Sometimes, there would be one or two people, often those who are open-minded and intellectually curious in their learning approach, who would point out: “The selling and distribution expense of RMB3m seems awfully low for a company generating RMB882m in sales for truckloads of zippers to be transported to over 900 of their customers’ factories in the different provinces.”

This zipper company is SGX-listed Fuxing Zipper (SES: DC9, Bloomberg: FUXC SP), down over 90% in market value. We will later illustrate how accounting tunneling fraud is carried out and the six new measures for value investors to employ to avoid such statistically-attractive fraudulent stocks. From the case of Fuxing, one of the apparent measures is based on the opportunistic shifting or deferring of operating expenses out of the income statement to boost profits artificially – often into the balance sheet items. But how do we can capture this? A possible measure is that of the “OP/OL ratio”, or “Other Payables/Operating Liabilities ratio” which we will elaborate upon later with the cases that we have observed to be a systematic phenomenon. In essence, we have observed that an OP/OL ratio over 40% leads to subsequent and future acts of accounting tunneling fraud in which corporate wealth and cash is tunneled out.

Fuxing Zipper (SES: DC9) Stock Price Performance 2007-2015

Fuxing Share Price

As we have shared in earlier articles, transportation and logistical cost is a nightmare in China and emerging markets, estimated to account for 15 to 20% of the cost of doing business and of the GDP too by various sources that include World Bank and the Li & Fung group in an insightful presentation. The problem lies not only because of the geographical woes but also due to the regulatory licensing bottlenecks: “China’s logistics system is governed by nine separate ministries and commissions, which prevents the central government from regulating cross-provincial transport across China’s 31 provinces. Instead, local governments manage their transportation systems as provincial fiefdoms, often using local license rules and tolls to raise revenue. Thanks to high transaction costs, no trucking firm has yet established a nationwide network.

The emerging Asian and Chinese companies engaging in accounting fraud often push operating expenses and overheads off the listed entities to related-party companies to boost artificially-high profit margins and ROE. For instance, an Asian consumer “brand” selling its “visible” products in supermarkets would usually shift the substantial expenses related to shelf-space placement to undisclosed related-party “distributors” and “agents” (called “tong lu” 通路 in the local language) to achieve the high profit margins and ROE that are attractive to investors. Most value investors focusing on financial ratio analysis do not realize that logistics, distribution and marketing costs in emerging Asian markets is around 15-20% of sales, instead of the 0.34% that this zipper company incurred. Like-minded value investors are often amazed that they have not seen what was now obvious to them. Thus, one simple new measure is to use the “Selling and Distribution expense as % of Sales (Measure #1) as a sanity check on unrealistically low operating expenses that were deferred or shifted out of the income statement. Continue reading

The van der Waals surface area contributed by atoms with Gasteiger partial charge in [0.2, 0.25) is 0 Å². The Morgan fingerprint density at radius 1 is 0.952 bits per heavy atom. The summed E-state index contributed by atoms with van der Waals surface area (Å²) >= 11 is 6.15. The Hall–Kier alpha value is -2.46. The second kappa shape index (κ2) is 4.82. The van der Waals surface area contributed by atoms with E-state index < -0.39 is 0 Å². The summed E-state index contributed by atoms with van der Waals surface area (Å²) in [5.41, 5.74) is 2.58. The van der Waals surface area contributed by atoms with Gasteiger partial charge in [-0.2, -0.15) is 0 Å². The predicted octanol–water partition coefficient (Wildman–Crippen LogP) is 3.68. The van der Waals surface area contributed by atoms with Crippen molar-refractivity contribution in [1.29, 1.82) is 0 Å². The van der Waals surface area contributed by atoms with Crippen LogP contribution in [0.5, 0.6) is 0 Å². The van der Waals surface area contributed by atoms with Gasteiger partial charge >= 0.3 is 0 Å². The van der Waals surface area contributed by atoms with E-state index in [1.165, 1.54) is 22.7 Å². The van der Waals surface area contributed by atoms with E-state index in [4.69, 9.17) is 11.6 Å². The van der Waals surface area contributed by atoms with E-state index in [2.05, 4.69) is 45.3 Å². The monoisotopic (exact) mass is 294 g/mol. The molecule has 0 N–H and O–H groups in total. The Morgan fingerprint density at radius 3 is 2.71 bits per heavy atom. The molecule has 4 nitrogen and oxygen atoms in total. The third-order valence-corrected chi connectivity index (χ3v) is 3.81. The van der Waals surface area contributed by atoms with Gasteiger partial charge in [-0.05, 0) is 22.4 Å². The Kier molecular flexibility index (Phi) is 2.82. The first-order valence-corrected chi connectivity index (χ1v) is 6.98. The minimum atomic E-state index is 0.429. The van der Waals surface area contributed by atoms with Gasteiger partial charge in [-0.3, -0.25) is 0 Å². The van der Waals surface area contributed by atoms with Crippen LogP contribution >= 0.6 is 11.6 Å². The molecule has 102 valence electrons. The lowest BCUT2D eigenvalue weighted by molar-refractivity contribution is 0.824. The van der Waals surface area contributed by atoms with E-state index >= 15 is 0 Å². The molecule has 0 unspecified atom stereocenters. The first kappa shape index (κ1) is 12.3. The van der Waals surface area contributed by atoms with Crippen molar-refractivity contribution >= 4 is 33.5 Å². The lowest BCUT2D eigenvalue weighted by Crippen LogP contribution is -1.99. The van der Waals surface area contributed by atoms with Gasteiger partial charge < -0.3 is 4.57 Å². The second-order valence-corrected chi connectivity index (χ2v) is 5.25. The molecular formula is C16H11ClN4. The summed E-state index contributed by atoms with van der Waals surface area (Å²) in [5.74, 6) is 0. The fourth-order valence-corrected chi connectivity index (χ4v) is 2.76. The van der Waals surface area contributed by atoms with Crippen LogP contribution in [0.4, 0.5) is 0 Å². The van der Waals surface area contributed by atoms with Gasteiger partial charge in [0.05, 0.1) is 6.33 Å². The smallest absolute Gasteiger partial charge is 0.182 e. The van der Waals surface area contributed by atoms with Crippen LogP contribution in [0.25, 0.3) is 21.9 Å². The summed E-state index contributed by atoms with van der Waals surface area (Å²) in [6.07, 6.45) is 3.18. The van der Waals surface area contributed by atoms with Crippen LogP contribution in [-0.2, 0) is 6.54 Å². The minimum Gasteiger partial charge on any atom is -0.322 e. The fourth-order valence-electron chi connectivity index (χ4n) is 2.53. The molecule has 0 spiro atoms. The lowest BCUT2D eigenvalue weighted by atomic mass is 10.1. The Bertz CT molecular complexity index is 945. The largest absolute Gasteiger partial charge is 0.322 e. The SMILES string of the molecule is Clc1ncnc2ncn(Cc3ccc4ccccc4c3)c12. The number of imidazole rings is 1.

ACCT004 Course Quote by Pixar’s Founder Ed Catmull


“ARPA’s mandate – to support smart people in a variety of areas – was carried out based on the unwavering presumption that researchers would try to do the right things and, in ARPA’s view, over-managing them was counterproductive. ARPA’s administrators did not hover over the shoulders of those of us working on the projects they funded, nor did they demand that our work have direct military applications. They simply trusted us to innovate. This kind of trust gave me the freedom to tackle all sorts of complex problems, and I did so with gusto. Not only did I often sleep on the floor of the computer rooms to maximize time on the computer, but so did many of my fellow graduate students. We were young, driven by the sense that we were inventing the field from scratch – and that was exciting beyond words. For the first time, I saw a way to simultaneously create art and develop a technical understanding of how to create a new kind of imagery. Making pictures with a computer spoke to both sides of my brain. To be sure, the picture that could be rendered on a computer were very crude in 1969, but the act of inventing new algorithms and seeing better pictures as a result was thrilling to me. In its own way, my childhood dream, was reasserting itself. At the age of 26, I set a new goal: to develop a way to animate, not with a pencil but with a computer, and to make the images compelling and beautiful enough to use in the movies. Perhaps, I thought, I could become an animator after all.”